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Maori names for North and South Islands

Tini Molyneux

Published: 4:17PM Tuesday April 21, 2009 Source: ONE News/NZPA

A move is underway to give New Zealand's two main islands official Maori names as well as to formalise the currently used names North and South.
 
The New Zealand Geographic Board says it's time to sort out the names for each island after it was discovered no formal names were ever given to the two chunks of land despite more than 200 years of common usage of those names.

Since discovering the lack of formality in the names, the board will be consulting with the public and iwi on what each island should officially be called.

The board will be writing to iwi throughout the country in the coming weeks to seek the known traditional Maori names for both islands, Chairman Don Grant says.

It expects to be able to publicly consult with all New Zealanders on the names in 2010, he says.

"We have a proposal to change the name of the South Island and the Board decided it would not remove the name South Island but it also recognises the Maori names are a part of our history and therefore be available for all New Zealanders to use as an alternative," says Grant.

For several years the board had been investigating Maori names for the islands and exploring a process for formally recognising alternative Maori names for each island, Grant says.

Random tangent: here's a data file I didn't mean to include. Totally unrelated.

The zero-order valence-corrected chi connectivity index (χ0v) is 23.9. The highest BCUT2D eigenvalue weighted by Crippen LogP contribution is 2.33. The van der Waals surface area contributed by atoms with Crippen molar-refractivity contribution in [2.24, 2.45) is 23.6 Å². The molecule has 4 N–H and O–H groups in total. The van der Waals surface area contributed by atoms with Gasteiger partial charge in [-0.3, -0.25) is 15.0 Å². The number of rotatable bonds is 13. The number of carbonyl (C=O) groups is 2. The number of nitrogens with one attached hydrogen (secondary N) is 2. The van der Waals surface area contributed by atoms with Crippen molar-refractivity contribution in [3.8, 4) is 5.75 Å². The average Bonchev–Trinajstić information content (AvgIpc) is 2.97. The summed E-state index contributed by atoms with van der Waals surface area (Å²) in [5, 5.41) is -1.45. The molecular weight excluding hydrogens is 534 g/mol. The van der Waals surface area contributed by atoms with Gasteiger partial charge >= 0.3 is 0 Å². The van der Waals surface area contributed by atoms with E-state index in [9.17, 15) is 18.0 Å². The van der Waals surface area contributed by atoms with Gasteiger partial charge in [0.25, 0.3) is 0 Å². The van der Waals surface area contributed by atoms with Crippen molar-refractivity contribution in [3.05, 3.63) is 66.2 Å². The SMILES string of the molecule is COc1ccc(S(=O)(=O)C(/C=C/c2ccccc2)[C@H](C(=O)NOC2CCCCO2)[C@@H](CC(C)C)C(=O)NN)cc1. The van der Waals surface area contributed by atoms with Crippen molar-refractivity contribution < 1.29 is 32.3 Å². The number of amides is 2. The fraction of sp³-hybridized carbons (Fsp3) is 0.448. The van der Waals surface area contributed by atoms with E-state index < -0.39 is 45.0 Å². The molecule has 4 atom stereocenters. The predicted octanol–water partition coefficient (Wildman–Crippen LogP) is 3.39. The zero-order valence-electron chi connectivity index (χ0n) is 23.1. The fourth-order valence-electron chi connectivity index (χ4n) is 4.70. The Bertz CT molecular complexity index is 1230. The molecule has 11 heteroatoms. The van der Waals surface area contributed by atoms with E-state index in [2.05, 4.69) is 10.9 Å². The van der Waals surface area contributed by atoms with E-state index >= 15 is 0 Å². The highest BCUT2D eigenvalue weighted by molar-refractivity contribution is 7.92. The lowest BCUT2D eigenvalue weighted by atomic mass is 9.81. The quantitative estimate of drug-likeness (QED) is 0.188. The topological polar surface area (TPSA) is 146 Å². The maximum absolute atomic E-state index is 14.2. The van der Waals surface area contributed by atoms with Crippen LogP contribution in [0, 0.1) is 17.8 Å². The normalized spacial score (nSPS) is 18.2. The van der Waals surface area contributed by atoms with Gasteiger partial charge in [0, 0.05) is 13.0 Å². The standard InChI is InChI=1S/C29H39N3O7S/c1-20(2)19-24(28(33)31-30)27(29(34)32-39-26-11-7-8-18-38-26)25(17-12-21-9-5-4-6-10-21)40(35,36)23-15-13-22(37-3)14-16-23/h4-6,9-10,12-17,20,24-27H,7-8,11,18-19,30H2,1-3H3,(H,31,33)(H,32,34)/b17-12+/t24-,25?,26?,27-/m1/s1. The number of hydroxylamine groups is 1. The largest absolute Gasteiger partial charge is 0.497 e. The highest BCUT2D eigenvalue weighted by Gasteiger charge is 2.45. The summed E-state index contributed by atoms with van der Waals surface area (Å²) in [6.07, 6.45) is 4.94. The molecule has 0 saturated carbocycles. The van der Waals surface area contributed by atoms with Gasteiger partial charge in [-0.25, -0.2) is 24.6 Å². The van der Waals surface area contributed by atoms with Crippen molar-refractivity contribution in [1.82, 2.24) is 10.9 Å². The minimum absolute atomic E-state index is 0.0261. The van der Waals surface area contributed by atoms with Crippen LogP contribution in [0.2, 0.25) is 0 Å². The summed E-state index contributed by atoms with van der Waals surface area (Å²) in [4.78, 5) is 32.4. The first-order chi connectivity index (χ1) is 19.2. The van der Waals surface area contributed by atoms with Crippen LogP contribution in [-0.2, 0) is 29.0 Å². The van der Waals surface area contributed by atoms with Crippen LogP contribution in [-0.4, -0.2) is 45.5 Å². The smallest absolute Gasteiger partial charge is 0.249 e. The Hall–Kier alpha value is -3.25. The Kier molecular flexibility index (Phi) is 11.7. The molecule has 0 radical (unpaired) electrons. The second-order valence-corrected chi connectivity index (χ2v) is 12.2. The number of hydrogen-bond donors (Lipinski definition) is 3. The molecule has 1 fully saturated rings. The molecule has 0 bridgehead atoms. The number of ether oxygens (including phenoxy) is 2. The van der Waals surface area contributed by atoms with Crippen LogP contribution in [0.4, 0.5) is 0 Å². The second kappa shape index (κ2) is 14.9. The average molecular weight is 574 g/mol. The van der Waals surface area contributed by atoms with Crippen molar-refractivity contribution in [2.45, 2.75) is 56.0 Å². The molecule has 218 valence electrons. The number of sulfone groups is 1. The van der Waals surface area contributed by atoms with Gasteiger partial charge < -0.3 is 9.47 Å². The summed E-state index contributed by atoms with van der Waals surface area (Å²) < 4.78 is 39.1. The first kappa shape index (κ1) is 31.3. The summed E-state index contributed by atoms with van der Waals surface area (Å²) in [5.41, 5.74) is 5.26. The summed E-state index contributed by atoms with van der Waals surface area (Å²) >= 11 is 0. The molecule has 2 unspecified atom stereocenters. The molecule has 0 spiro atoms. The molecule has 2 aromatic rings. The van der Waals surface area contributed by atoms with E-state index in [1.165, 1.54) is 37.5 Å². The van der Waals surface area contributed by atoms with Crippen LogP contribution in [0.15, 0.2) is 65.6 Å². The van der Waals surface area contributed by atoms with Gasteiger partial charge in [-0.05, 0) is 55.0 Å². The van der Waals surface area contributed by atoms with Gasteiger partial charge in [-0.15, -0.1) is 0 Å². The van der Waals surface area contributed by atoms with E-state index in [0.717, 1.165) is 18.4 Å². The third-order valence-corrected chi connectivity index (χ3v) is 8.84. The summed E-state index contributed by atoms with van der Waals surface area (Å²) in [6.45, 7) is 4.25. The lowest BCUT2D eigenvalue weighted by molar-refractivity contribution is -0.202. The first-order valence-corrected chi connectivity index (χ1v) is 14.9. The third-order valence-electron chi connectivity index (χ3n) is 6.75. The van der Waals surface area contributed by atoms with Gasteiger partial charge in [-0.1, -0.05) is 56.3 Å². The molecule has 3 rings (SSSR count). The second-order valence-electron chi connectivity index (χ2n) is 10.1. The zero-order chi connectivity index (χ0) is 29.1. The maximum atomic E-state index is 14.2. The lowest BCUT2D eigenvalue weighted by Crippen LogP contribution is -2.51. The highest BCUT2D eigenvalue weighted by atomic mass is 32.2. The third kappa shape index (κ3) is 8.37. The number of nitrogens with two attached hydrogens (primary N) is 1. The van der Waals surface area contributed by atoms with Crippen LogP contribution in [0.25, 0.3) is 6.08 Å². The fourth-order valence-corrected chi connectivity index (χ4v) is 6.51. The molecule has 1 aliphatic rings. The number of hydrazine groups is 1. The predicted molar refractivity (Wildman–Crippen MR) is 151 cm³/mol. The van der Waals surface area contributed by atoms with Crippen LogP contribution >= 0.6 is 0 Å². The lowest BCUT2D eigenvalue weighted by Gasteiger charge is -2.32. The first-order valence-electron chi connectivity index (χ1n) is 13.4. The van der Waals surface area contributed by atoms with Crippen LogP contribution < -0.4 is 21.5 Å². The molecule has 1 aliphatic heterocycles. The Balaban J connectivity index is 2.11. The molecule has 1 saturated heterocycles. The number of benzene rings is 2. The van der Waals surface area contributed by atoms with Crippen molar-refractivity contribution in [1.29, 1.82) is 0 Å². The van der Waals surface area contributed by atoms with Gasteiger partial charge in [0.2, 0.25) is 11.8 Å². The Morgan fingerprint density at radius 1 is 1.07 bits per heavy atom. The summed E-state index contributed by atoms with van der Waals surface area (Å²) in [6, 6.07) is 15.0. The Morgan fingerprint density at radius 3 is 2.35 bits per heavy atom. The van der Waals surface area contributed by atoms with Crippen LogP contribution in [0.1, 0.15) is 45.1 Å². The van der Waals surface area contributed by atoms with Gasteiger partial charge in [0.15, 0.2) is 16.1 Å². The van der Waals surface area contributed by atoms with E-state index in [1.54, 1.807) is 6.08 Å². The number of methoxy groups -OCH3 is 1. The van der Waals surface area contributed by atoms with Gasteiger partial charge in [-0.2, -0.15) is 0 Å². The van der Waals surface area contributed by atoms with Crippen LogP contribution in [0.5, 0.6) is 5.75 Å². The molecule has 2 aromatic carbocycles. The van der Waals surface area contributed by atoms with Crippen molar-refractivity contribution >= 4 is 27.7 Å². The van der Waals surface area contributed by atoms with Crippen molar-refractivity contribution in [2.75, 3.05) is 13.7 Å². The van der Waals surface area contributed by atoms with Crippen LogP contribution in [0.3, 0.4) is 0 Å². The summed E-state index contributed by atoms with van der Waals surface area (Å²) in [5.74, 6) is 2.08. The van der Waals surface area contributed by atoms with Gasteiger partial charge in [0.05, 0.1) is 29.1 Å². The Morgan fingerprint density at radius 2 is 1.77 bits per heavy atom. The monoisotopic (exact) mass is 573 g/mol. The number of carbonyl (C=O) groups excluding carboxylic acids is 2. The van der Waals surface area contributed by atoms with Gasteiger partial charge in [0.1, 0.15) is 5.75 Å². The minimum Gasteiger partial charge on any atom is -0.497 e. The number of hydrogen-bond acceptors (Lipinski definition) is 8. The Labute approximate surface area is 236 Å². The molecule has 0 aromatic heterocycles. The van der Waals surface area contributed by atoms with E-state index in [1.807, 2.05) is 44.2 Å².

"Interestingly, while researching this issue, we noted that 'North Island' and 'South Island' are actually not official names under our legislation, despite their common long-term usage," Grant says.

"We therefore want to formalise alternative Maori names and, at the same time, make the naming of the North and South Islands' official."

Alternative naming means that either the English names (North Island and South Island), or the Maori names could be used individually or together, he says.

This differs from dual naming where both names are used together in official documents, such as maps, he says.

The alternative names will allow the board to recognise the historical and cultural importance of traditional Maori names, while still retaining the long-term and commonly used English names, Grant says.

The Maori names Te Ika a Maui for the North Island and Te Wai Pounamu for the South Island appeared on early official maps and documents.

The board's research also showed that Maori names for the islands appeared on the very earliest maps and charts, including those of Captain Cook.

"This is part of our country's history of European exploration and the settlement of New Zealand.

"It was only from the 1950s that Maori names of the two main islands stopped appearing on official maps," Grant says.

The existence of several known recorded Maori names for each island means a lot more work is still to be done to establish the most appropriate names, he says.

Outspoken Maori Party MP Hone Harawira agrees that history needs to be corrected on the names, saying its time for a change.

"Its time to drop the North Island, South Island. Those names don't have any connotation except these people are too dumb to work it out themselves".

Even though saying the new names could be a mouthful for the average Kiwi, it should be official sometime next year.

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